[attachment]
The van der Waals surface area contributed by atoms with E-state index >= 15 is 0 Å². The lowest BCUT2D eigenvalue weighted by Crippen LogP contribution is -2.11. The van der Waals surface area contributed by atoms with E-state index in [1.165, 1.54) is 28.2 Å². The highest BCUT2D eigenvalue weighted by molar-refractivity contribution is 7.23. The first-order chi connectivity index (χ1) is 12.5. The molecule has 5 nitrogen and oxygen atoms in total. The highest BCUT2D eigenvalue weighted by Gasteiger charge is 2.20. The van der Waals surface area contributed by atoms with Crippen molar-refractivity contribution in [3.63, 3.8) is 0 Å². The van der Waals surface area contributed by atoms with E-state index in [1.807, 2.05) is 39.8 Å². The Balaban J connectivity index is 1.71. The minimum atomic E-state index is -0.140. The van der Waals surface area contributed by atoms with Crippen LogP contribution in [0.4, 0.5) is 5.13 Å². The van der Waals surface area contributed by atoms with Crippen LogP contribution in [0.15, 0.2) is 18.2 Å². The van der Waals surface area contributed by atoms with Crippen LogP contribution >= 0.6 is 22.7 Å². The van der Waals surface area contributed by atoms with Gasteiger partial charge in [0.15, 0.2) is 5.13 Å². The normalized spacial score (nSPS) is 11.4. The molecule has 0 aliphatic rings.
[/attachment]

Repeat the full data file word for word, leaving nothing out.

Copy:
The van der Waals surface area contributed by atoms with E-state index >= 15 is 0 Å². The lowest BCUT2D eigenvalue weighted by Crippen LogP contribution is -2.11. The van der Waals surface area contributed by atoms with E-state index in [1.165, 1.54) is 28.2 Å². The highest BCUT2D eigenvalue weighted by molar-refractivity contribution is 7.23. The first-order chi connectivity index (χ1) is 12.5. The molecule has 5 nitrogen and oxygen atoms in total. The highest BCUT2D eigenvalue weighted by Gasteiger charge is 2.20. The van der Waals surface area contributed by atoms with Crippen molar-refractivity contribution in [3.63, 3.8) is 0 Å². The van der Waals surface area contributed by atoms with E-state index in [1.807, 2.05) is 39.8 Å². The Balaban J connectivity index is 1.71. The minimum atomic E-state index is -0.140. The van der Waals surface area contributed by atoms with Crippen LogP contribution in [0.4, 0.5) is 5.13 Å². The van der Waals surface area contributed by atoms with Crippen LogP contribution in [0.15, 0.2) is 18.2 Å². The van der Waals surface area contributed by atoms with Crippen LogP contribution >= 0.6 is 22.7 Å². The van der Waals surface area contributed by atoms with Gasteiger partial charge in [0.15, 0.2) is 5.13 Å². The normalized spacial score (nSPS) is 11.4. The molecule has 0 aliphatic rings.